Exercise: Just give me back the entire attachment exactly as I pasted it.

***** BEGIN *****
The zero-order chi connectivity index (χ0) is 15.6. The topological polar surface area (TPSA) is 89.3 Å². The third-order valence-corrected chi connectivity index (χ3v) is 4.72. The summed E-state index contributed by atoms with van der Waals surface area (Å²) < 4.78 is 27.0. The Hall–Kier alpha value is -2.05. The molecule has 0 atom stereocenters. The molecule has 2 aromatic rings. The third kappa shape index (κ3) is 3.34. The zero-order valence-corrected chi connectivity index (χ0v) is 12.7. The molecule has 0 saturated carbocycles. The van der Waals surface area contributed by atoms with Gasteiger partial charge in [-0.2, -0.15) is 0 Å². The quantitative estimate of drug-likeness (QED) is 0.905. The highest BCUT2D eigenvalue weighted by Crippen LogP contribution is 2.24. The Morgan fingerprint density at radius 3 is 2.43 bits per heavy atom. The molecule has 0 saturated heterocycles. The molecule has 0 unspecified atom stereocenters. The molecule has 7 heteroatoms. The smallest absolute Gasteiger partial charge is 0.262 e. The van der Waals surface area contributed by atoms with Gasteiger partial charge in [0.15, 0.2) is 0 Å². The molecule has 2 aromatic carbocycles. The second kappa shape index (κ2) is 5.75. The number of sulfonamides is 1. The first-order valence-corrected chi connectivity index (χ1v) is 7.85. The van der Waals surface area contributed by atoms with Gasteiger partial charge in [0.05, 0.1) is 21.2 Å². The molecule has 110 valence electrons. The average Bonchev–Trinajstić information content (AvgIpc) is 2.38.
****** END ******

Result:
The zero-order chi connectivity index (χ0) is 15.6. The topological polar surface area (TPSA) is 89.3 Å². The third-order valence-corrected chi connectivity index (χ3v) is 4.72. The summed E-state index contributed by atoms with van der Waals surface area (Å²) < 4.78 is 27.0. The Hall–Kier alpha value is -2.05. The molecule has 0 atom stereocenters. The molecule has 2 aromatic rings. The third kappa shape index (κ3) is 3.34. The zero-order valence-corrected chi connectivity index (χ0v) is 12.7. The molecule has 0 saturated carbocycles. The van der Waals surface area contributed by atoms with Gasteiger partial charge in [-0.2, -0.15) is 0 Å². The quantitative estimate of drug-likeness (QED) is 0.905. The highest BCUT2D eigenvalue weighted by Crippen LogP contribution is 2.24. The Morgan fingerprint density at radius 3 is 2.43 bits per heavy atom. The molecule has 0 saturated heterocycles. The molecule has 0 unspecified atom stereocenters. The molecule has 7 heteroatoms. The smallest absolute Gasteiger partial charge is 0.262 e. The van der Waals surface area contributed by atoms with Gasteiger partial charge in [0.15, 0.2) is 0 Å². The molecule has 2 aromatic carbocycles. The second kappa shape index (κ2) is 5.75. The number of sulfonamides is 1. The first-order valence-corrected chi connectivity index (χ1v) is 7.85. The van der Waals surface area contributed by atoms with Gasteiger partial charge in [0.05, 0.1) is 21.2 Å². The molecule has 110 valence electrons. The average Bonchev–Trinajstić information content (AvgIpc) is 2.38.